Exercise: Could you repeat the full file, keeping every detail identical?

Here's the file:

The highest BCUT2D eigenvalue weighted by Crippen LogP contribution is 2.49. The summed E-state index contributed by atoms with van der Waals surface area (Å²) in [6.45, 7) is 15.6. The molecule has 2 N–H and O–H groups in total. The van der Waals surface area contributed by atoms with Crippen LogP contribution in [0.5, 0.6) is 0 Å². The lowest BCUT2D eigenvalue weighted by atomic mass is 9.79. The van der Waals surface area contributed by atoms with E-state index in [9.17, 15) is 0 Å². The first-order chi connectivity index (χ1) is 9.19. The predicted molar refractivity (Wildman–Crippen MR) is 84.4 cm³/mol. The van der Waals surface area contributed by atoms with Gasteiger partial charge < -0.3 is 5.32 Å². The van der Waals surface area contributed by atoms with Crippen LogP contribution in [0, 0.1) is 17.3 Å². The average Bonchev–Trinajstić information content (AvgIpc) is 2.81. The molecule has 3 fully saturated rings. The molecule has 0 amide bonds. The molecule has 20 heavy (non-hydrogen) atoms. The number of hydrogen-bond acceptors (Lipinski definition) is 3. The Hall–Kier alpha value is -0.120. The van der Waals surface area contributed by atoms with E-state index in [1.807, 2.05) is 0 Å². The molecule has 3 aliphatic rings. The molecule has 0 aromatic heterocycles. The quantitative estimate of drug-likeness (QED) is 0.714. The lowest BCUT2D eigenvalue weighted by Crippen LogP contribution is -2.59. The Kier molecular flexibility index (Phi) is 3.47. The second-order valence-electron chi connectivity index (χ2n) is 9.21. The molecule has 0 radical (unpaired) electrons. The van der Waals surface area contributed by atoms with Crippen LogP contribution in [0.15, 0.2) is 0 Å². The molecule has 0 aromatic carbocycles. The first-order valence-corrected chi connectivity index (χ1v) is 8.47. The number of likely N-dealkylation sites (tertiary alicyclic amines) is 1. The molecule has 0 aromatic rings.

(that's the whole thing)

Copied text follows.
The highest BCUT2D eigenvalue weighted by Crippen LogP contribution is 2.49. The summed E-state index contributed by atoms with van der Waals surface area (Å²) in [6.45, 7) is 15.6. The molecule has 2 N–H and O–H groups in total. The van der Waals surface area contributed by atoms with Crippen LogP contribution in [0.5, 0.6) is 0 Å². The lowest BCUT2D eigenvalue weighted by atomic mass is 9.79. The van der Waals surface area contributed by atoms with E-state index in [9.17, 15) is 0 Å². The first-order chi connectivity index (χ1) is 9.19. The predicted molar refractivity (Wildman–Crippen MR) is 84.4 cm³/mol. The van der Waals surface area contributed by atoms with Gasteiger partial charge < -0.3 is 5.32 Å². The van der Waals surface area contributed by atoms with Crippen LogP contribution in [0, 0.1) is 17.3 Å². The average Bonchev–Trinajstić information content (AvgIpc) is 2.81. The molecule has 3 fully saturated rings. The molecule has 0 amide bonds. The molecule has 20 heavy (non-hydrogen) atoms. The number of hydrogen-bond acceptors (Lipinski definition) is 3. The Hall–Kier alpha value is -0.120. The van der Waals surface area contributed by atoms with E-state index in [1.807, 2.05) is 0 Å². The molecule has 3 aliphatic rings. The molecule has 0 aromatic heterocycles. The quantitative estimate of drug-likeness (QED) is 0.714. The lowest BCUT2D eigenvalue weighted by Crippen LogP contribution is -2.59. The Kier molecular flexibility index (Phi) is 3.47. The second-order valence-electron chi connectivity index (χ2n) is 9.21. The molecule has 0 radical (unpaired) electrons. The van der Waals surface area contributed by atoms with Crippen LogP contribution in [0.15, 0.2) is 0 Å². The molecule has 0 aromatic carbocycles. The first-order valence-corrected chi connectivity index (χ1v) is 8.47. The number of likely N-dealkylation sites (tertiary alicyclic amines) is 1. The molecule has 0 aromatic rings.